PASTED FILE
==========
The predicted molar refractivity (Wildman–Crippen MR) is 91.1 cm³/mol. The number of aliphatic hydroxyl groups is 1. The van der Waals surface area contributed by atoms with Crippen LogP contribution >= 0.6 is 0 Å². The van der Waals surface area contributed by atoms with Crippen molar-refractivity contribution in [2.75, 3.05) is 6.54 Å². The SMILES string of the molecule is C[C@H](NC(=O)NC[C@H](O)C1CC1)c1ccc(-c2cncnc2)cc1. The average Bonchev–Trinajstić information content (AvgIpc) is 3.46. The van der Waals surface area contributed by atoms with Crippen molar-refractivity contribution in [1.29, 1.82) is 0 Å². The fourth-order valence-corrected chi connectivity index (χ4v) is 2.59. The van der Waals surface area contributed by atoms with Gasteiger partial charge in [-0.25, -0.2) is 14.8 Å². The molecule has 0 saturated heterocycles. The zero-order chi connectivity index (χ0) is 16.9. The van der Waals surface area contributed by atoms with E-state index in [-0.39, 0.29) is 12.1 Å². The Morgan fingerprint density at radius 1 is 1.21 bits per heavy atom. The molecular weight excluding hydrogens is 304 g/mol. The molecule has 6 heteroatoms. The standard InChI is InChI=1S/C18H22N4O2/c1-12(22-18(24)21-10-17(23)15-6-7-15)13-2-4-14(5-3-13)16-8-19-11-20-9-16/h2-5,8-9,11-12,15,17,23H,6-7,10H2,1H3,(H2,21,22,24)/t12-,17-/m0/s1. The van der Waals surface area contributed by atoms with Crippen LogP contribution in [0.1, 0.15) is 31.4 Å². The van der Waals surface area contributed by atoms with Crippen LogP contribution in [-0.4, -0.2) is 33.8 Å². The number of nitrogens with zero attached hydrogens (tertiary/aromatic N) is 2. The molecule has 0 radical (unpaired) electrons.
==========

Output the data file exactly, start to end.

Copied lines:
The predicted molar refractivity (Wildman–Crippen MR) is 91.1 cm³/mol. The number of aliphatic hydroxyl groups is 1. The van der Waals surface area contributed by atoms with Crippen LogP contribution >= 0.6 is 0 Å². The van der Waals surface area contributed by atoms with Crippen molar-refractivity contribution in [2.75, 3.05) is 6.54 Å². The SMILES string of the molecule is C[C@H](NC(=O)NC[C@H](O)C1CC1)c1ccc(-c2cncnc2)cc1. The average Bonchev–Trinajstić information content (AvgIpc) is 3.46. The van der Waals surface area contributed by atoms with Crippen molar-refractivity contribution in [1.29, 1.82) is 0 Å². The fourth-order valence-corrected chi connectivity index (χ4v) is 2.59. The van der Waals surface area contributed by atoms with Gasteiger partial charge in [-0.25, -0.2) is 14.8 Å². The molecule has 0 saturated heterocycles. The zero-order chi connectivity index (χ0) is 16.9. The van der Waals surface area contributed by atoms with E-state index in [-0.39, 0.29) is 12.1 Å². The Morgan fingerprint density at radius 1 is 1.21 bits per heavy atom. The molecular weight excluding hydrogens is 304 g/mol. The molecule has 6 heteroatoms. The standard InChI is InChI=1S/C18H22N4O2/c1-12(22-18(24)21-10-17(23)15-6-7-15)13-2-4-14(5-3-13)16-8-19-11-20-9-16/h2-5,8-9,11-12,15,17,23H,6-7,10H2,1H3,(H2,21,22,24)/t12-,17-/m0/s1. The van der Waals surface area contributed by atoms with Crippen LogP contribution in [0.1, 0.15) is 31.4 Å². The van der Waals surface area contributed by atoms with Crippen LogP contribution in [-0.4, -0.2) is 33.8 Å². The number of nitrogens with zero attached hydrogens (tertiary/aromatic N) is 2. The molecule has 0 radical (unpaired) electrons.